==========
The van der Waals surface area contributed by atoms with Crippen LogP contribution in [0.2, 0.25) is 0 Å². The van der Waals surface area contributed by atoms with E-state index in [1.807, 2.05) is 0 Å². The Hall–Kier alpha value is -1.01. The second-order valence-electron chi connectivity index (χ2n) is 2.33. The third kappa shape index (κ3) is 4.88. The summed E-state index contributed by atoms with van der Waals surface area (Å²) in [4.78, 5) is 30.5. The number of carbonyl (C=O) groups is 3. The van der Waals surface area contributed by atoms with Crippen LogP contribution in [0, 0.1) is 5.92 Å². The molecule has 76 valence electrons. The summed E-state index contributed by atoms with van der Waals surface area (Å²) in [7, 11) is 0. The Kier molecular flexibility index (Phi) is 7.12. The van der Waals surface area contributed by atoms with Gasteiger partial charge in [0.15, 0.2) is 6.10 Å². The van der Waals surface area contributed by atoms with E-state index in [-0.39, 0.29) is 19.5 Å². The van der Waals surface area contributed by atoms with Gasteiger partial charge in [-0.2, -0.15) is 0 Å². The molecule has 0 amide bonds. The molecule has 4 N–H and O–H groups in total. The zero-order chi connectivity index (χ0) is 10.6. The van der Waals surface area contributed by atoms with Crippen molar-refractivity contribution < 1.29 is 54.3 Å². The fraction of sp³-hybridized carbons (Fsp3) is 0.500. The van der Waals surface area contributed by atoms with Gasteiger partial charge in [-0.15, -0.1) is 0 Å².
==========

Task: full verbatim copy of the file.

The van der Waals surface area contributed by atoms with Crippen LogP contribution in [0.2, 0.25) is 0 Å². The van der Waals surface area contributed by atoms with E-state index in [1.807, 2.05) is 0 Å². The Hall–Kier alpha value is -1.01. The second-order valence-electron chi connectivity index (χ2n) is 2.33. The third kappa shape index (κ3) is 4.88. The summed E-state index contributed by atoms with van der Waals surface area (Å²) in [4.78, 5) is 30.5. The number of carbonyl (C=O) groups is 3. The van der Waals surface area contributed by atoms with Crippen LogP contribution in [0, 0.1) is 5.92 Å². The molecule has 76 valence electrons. The summed E-state index contributed by atoms with van der Waals surface area (Å²) in [7, 11) is 0. The Kier molecular flexibility index (Phi) is 7.12. The van der Waals surface area contributed by atoms with Gasteiger partial charge in [0.15, 0.2) is 6.10 Å². The van der Waals surface area contributed by atoms with E-state index in [-0.39, 0.29) is 19.5 Å². The van der Waals surface area contributed by atoms with Gasteiger partial charge in [-0.2, -0.15) is 0 Å². The molecule has 0 amide bonds. The molecule has 4 N–H and O–H groups in total. The zero-order chi connectivity index (χ0) is 10.6. The van der Waals surface area contributed by atoms with Crippen molar-refractivity contribution < 1.29 is 54.3 Å². The fraction of sp³-hybridized carbons (Fsp3) is 0.500. The van der Waals surface area contributed by atoms with Gasteiger partial charge in [-0.15, -0.1) is 0 Å².